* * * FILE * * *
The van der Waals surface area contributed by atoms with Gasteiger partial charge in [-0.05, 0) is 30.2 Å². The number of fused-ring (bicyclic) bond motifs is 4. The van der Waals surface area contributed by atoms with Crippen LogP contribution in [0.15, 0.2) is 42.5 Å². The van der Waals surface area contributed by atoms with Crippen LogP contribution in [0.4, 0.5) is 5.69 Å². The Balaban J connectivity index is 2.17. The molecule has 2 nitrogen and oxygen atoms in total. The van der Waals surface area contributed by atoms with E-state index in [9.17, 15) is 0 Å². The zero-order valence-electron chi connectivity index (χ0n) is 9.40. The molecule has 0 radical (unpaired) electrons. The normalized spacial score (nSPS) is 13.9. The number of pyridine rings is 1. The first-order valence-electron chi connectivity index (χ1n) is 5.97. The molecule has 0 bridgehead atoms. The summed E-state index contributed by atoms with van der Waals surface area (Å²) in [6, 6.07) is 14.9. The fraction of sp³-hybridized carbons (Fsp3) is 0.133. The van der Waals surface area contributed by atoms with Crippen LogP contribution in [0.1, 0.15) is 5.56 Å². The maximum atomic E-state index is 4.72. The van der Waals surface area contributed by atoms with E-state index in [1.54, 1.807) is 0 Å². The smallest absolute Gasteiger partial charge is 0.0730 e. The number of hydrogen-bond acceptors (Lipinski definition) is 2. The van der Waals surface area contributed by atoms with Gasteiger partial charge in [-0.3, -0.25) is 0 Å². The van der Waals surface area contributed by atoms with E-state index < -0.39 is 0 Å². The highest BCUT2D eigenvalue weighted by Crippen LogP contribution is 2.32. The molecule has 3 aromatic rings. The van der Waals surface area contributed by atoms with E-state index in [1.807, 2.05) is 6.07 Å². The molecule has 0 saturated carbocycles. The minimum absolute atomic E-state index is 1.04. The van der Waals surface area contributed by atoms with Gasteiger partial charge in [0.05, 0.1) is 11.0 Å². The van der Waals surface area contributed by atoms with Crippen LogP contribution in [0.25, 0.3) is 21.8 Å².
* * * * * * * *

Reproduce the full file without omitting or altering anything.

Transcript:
The van der Waals surface area contributed by atoms with Gasteiger partial charge in [-0.05, 0) is 30.2 Å². The number of fused-ring (bicyclic) bond motifs is 4. The van der Waals surface area contributed by atoms with Crippen LogP contribution in [0.15, 0.2) is 42.5 Å². The van der Waals surface area contributed by atoms with Crippen LogP contribution in [0.4, 0.5) is 5.69 Å². The Balaban J connectivity index is 2.17. The molecule has 2 nitrogen and oxygen atoms in total. The van der Waals surface area contributed by atoms with E-state index in [9.17, 15) is 0 Å². The zero-order valence-electron chi connectivity index (χ0n) is 9.40. The molecule has 0 radical (unpaired) electrons. The normalized spacial score (nSPS) is 13.9. The number of pyridine rings is 1. The first-order valence-electron chi connectivity index (χ1n) is 5.97. The molecule has 0 bridgehead atoms. The summed E-state index contributed by atoms with van der Waals surface area (Å²) in [6, 6.07) is 14.9. The fraction of sp³-hybridized carbons (Fsp3) is 0.133. The van der Waals surface area contributed by atoms with Crippen LogP contribution in [0.1, 0.15) is 5.56 Å². The maximum atomic E-state index is 4.72. The van der Waals surface area contributed by atoms with E-state index in [1.54, 1.807) is 0 Å². The smallest absolute Gasteiger partial charge is 0.0730 e. The number of hydrogen-bond acceptors (Lipinski definition) is 2. The van der Waals surface area contributed by atoms with Gasteiger partial charge in [-0.3, -0.25) is 0 Å². The van der Waals surface area contributed by atoms with E-state index < -0.39 is 0 Å². The highest BCUT2D eigenvalue weighted by Crippen LogP contribution is 2.32. The molecule has 3 aromatic rings. The van der Waals surface area contributed by atoms with E-state index in [1.807, 2.05) is 6.07 Å². The molecule has 0 saturated carbocycles. The minimum absolute atomic E-state index is 1.04. The van der Waals surface area contributed by atoms with Gasteiger partial charge in [0.05, 0.1) is 11.0 Å². The van der Waals surface area contributed by atoms with Crippen LogP contribution in [0.25, 0.3) is 21.8 Å².